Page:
WASHINGTON — House Financial Services Committee Chairman Barney Frank said Tuesday that he plans to split reform of financial services regulation into two parts, focusing first on handing systemic risk authority to the Federal Reserve Board.

The Massachusetts Democrat said he would return later in the year to a broader overhaul of the system, including the creation of a financial product safety commission and the consolidation of other banking regulators.

But he said his immediate focus is on improving oversight of companies considered integral to the proper functioning of the nation's financial system.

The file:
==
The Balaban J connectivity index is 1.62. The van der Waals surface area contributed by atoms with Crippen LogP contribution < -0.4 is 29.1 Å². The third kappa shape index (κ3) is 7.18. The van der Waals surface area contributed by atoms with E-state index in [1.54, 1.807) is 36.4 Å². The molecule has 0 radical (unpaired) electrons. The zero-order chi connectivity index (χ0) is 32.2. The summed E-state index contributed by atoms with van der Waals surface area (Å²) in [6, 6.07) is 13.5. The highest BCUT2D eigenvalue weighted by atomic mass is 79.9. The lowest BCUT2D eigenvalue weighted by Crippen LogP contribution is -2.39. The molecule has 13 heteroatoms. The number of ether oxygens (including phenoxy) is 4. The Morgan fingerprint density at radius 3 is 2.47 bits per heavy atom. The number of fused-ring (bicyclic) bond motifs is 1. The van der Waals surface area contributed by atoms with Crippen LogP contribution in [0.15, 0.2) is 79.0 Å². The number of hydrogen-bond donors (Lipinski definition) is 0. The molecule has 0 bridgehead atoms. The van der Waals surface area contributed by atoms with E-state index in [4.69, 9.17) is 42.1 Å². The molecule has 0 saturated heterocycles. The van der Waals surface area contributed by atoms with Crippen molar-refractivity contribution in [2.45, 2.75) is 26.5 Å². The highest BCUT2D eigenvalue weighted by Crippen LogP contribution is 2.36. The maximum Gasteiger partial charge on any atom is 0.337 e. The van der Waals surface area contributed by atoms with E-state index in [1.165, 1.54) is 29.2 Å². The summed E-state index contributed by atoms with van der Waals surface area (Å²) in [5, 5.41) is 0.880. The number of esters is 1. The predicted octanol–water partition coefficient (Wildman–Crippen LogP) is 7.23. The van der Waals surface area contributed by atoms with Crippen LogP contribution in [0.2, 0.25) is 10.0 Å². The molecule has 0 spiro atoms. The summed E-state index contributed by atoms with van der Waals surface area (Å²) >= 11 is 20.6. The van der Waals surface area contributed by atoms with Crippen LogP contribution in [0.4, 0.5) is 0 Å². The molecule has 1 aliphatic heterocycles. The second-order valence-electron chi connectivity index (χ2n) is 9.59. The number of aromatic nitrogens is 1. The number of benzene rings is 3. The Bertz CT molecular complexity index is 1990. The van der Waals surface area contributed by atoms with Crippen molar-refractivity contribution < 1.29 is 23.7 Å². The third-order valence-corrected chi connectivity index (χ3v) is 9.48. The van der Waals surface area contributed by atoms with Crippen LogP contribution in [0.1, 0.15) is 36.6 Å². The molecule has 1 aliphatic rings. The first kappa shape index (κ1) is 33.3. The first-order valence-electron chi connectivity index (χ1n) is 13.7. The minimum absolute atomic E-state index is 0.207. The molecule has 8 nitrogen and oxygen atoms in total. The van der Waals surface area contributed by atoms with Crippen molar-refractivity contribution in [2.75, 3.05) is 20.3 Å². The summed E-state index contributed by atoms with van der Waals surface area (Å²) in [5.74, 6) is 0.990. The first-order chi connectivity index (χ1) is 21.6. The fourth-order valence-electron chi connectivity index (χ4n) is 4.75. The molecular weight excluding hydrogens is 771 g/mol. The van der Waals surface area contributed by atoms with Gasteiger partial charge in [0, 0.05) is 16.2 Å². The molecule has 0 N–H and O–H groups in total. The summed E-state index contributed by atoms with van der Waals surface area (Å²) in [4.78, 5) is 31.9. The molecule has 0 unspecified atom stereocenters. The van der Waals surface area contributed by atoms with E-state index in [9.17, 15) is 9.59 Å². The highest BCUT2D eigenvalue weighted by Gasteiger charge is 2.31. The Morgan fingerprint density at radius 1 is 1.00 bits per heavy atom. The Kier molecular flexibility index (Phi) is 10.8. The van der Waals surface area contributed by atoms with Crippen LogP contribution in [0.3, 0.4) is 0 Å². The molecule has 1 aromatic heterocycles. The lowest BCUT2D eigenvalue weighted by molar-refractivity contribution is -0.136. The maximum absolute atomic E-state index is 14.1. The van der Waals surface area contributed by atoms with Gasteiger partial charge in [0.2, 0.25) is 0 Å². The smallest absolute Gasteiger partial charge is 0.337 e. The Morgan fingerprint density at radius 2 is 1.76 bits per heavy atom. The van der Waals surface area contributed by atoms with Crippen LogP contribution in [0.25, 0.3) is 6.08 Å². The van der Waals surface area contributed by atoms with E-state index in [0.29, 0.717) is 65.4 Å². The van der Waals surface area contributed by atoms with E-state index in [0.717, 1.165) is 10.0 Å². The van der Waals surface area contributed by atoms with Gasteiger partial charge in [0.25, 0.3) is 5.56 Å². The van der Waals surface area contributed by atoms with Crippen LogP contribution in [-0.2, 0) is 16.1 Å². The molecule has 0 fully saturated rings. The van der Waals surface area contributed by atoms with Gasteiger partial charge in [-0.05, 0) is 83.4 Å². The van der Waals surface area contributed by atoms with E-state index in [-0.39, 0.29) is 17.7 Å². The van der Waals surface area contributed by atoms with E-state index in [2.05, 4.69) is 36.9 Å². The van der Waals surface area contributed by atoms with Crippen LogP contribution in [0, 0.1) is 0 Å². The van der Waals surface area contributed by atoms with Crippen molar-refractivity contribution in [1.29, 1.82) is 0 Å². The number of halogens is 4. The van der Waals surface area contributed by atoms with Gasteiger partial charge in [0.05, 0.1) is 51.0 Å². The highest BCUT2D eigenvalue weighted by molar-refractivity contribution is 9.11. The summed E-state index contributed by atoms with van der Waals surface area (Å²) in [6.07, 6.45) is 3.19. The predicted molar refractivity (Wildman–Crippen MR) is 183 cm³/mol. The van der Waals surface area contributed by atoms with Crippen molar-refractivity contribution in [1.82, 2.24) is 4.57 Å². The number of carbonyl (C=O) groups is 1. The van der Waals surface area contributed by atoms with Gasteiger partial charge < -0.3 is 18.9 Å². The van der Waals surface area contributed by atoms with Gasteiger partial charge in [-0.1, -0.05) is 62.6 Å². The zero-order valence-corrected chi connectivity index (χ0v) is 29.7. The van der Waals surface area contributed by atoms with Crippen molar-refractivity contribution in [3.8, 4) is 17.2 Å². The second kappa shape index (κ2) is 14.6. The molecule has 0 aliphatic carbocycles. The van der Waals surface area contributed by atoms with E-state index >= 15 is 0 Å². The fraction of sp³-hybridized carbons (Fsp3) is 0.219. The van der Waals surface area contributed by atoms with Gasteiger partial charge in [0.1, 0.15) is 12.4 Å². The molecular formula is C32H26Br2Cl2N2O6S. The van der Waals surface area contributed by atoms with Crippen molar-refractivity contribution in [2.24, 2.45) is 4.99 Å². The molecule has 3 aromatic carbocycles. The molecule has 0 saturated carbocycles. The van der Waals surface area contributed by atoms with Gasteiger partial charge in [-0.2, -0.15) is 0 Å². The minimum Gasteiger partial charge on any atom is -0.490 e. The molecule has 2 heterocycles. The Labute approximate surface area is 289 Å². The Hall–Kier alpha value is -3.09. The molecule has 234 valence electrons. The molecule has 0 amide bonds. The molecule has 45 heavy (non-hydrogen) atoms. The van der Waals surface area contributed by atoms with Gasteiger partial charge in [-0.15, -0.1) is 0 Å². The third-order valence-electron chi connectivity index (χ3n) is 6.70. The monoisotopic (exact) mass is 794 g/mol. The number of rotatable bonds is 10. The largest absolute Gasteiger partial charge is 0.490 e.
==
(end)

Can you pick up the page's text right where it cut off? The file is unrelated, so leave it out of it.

"The biggest issue for the near term … is dealing with systemic risk," he said. "There have been too few restraints on major financial institutions' incurring far more liability than they could handle, and the No. 1 job will be to empower some federal entity to be a systemic risk regulator."

During a press conference to outline his 2009 agenda, Rep. Frank said he would continue to work with the Obama administration to reduce foreclosures and thaw frozen credit markets, enact legislation that improves mortgage underwriting and reforms the securitization markets, and seek to dilute preemption rules that have blocked states from playing a stronger role in consumer protection.

Though debate has arisen on whether to give the Fed additional authority, Rep. Frank said "an emerging consensus" has appeared that the Fed "will be given power to do systemic risk regulation covering all forms of financial activity and they'll have some flexibility as to what the reach is."